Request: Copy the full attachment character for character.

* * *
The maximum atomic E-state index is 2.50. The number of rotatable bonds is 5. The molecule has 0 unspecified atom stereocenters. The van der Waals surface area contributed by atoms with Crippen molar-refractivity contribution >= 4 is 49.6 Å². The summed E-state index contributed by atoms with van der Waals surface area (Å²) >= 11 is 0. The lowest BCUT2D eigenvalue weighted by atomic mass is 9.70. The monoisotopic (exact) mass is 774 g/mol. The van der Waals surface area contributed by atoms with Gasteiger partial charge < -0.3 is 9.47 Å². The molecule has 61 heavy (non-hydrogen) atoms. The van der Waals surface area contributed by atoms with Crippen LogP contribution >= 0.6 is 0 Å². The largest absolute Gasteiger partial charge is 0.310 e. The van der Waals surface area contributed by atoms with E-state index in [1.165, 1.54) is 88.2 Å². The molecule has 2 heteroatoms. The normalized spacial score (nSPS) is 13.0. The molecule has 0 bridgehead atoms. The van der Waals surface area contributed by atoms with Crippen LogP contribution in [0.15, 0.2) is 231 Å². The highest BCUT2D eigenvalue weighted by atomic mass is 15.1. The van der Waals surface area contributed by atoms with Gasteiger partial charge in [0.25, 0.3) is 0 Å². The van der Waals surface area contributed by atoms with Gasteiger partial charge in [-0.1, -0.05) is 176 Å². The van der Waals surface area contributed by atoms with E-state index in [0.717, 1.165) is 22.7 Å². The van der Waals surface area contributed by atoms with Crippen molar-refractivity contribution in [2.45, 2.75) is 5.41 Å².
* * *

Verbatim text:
The maximum atomic E-state index is 2.50. The number of rotatable bonds is 5. The molecule has 0 unspecified atom stereocenters. The van der Waals surface area contributed by atoms with Crippen molar-refractivity contribution >= 4 is 49.6 Å². The summed E-state index contributed by atoms with van der Waals surface area (Å²) >= 11 is 0. The lowest BCUT2D eigenvalue weighted by atomic mass is 9.70. The monoisotopic (exact) mass is 774 g/mol. The van der Waals surface area contributed by atoms with Gasteiger partial charge < -0.3 is 9.47 Å². The molecule has 61 heavy (non-hydrogen) atoms. The van der Waals surface area contributed by atoms with Crippen LogP contribution >= 0.6 is 0 Å². The largest absolute Gasteiger partial charge is 0.310 e. The van der Waals surface area contributed by atoms with E-state index in [1.165, 1.54) is 88.2 Å². The molecule has 2 heteroatoms. The normalized spacial score (nSPS) is 13.0. The molecule has 0 bridgehead atoms. The van der Waals surface area contributed by atoms with Crippen LogP contribution in [0.15, 0.2) is 231 Å². The highest BCUT2D eigenvalue weighted by atomic mass is 15.1. The van der Waals surface area contributed by atoms with Gasteiger partial charge in [0.25, 0.3) is 0 Å². The van der Waals surface area contributed by atoms with Gasteiger partial charge in [-0.1, -0.05) is 176 Å². The van der Waals surface area contributed by atoms with E-state index in [0.717, 1.165) is 22.7 Å². The van der Waals surface area contributed by atoms with Crippen molar-refractivity contribution in [2.45, 2.75) is 5.41 Å².